While a corporate nation of Celticism, and the erasure of the past, may have appealed to the aspirant Modernists of the official state culture, this has not been McGonagle’s trajectory. As the director of the innovative Orchard Gallery in Derry, he actively resisted the metropolitan annexation of Irish culture under the guise of regionalism. The gallery mapped out a set of subaltern spaces, addressing Derry not just as a physical site but as a point of intersection for unresolved historical narratives. This thinking is also evident in the organization of the “Inheritance and Transformation” exhibition. The classical ideals enshrined in the architecture of the Royal Hospital are given short shrift in Willie Doherty’s inscribed photographs, which parody the postcolonial Irish state’s obsequious use of the imperial architecture of Georgian Dublin. In John Kindness’ Scraping the Surface, 1990, Clement Greenberg’s esthetics of the surface, and his valorization of New York as the Athens of Abstract Expressionism, are given their due homage in the image of a conscientious citizen (complete with watch and running shoes) who seems to have stepped off a Grecian urn to remove a dog turd from the pavement.

The more overtly political pieces return, however uneasily, to “the Troubles,” the Irish war of independence and the civil war that followed it. Stefan Balkenhol’s innocuous Man with Green Sweater and Black Trousers, 1984, acquires a political persona by its placement alongside Jack B. Yeats’ Lament (Funeral Procession of Harry Boland), 1940, as if to say there are no innocent bystanders in a civil war. (Boland, a leading republican, was assassinated in 1922, and as all cameras were confiscated at his funeral, Yeats’ several paintings of the event have an almost talismanic quality in Ireland as the only records of it.) In a similar vein, a bloodied hand in one of Nigel Rolfe’s photographs is given additional intensity by its association with James Coleman’s haunting video installation Strongbow, 1978, in which a clapping green (nationalist) and a red hand (the Red Hand of Ulster from Irish legend) break the repose of the Norman knight who instigated the English conquest of Ireland in 1170. In a sense, the effigy of the warrior, a cast from his tomb, itself testifies to the repetition or doubling of the past in Ireland, since the actual tomb lies in Christchurch Cathedral, a short distance from Kilmainham.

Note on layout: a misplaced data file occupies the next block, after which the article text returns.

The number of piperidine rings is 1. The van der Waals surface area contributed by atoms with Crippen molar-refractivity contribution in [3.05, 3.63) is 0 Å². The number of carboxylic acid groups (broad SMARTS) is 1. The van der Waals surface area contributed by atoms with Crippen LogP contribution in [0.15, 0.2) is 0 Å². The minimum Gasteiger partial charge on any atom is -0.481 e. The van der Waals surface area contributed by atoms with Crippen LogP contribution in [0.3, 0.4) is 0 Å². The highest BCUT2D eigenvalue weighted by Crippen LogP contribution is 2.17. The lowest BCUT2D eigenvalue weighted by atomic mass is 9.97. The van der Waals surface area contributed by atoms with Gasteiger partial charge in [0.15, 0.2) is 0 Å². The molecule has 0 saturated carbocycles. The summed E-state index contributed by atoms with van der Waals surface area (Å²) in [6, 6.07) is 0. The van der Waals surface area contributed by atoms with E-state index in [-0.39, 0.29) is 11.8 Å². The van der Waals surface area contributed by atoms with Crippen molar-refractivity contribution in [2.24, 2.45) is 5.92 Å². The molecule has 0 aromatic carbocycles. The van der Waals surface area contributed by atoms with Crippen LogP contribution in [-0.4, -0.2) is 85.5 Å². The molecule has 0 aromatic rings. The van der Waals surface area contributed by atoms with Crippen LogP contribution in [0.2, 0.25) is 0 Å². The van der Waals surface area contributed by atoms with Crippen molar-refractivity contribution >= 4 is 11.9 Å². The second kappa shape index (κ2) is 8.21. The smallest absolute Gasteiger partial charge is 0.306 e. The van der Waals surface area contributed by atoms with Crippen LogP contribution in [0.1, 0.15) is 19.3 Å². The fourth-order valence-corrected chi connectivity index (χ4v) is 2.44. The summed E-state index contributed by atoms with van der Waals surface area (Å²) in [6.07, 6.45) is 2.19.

Part of the rationale for enlisting Modernism and the museum in the consolidations of the postcolonial state, no doubt, has been to sever Irish art from the attrition of history. Yet the site of the museum, and its insertion into the fractured culture of the only excolony in Europe, may undo this process, reactivating a past that, in its succession of shocks and dislocations, possesses the transformative power of the most radical forms of Modernism.

Luke Gibbons is Lecturer in Communications at Dublin City University. He is the coauthor of Cinema and Ireland, Syracuse University Press, 1988, and a contributing editor to The Field Day Anthology of Irish Writing, forthcoming from W. W. Norton, New York, and Faber, London.


1. Flann O’Brien, At Swim-Two-Birds, Harmondsworth: Penguin, 1971, p. 9.
2. Fredric Jameson, “Modernism and Imperialism,” in Nationalism, Colonialism, and Literature, introduction by Seamus Deane, Minneapolis: University of Minnesota, 1990, p. 64. (Originally published by Field Day Theatre Company, Derry, 1988.)
3. Eilean Hooper-Greenhill, “The Space of the Museum,” Continuum: An Australian Journal of the Media 3 no. 1, 1990, p. 63.
4. See David Roberts, “Beyond Progress: The Museum and Montage,” Theory, Culture & Society 5 nos. 2–3, 1988, p. 544.
5. Dorothy Walker, “Traditional Structures in Recent Irish Art,” The Crane Bag 6 no. 1, 1982, p. 41.
6. The quotations in the epigraph are taken from Jill Nunn and Dorothy Walker, “The Morning after the Night Before,” Circa no. 14, January/February 1984, p. 16; and Thomas McEvilley, “Doctor Lawyer Indian Chief: ‘”Primitivism“ in 20th Century Art’ at the Museum of Modern Art,” Artforum XXIII no. 3, November 1984, p. 60.
7. A wall label in the exhibition, quoted in James Clifford, “Histories of the Tribal & Modern,” in Russell Ferguson et al., eds., Discourses: Conversations in Postmodern Art and Culture, New York: The New Museum of Contemporary Art, and Cambridge: MIT Press, 1990, p. 409.
8. John T. Tarpin, ed., International Influence on Local Art Communities, Proceedings of the 14th Congress of the International Association of Art Critics, Dublin: AICA, Irish Section, 1983, p. 134.
9. The Voice of the Nation, Dublin: James Duffy, 1844, p. 156.
10. In Hal Foster, ed., Discussions in Contemporary Culture, vol. 1, Seattle: Bay Press/Dia Art Foundation, 1987, Pp. 88–91.
11. Cited in Patrick O’Farrell, England and Ireland since 1800, Oxford: at the University Press, 1975, p. 1.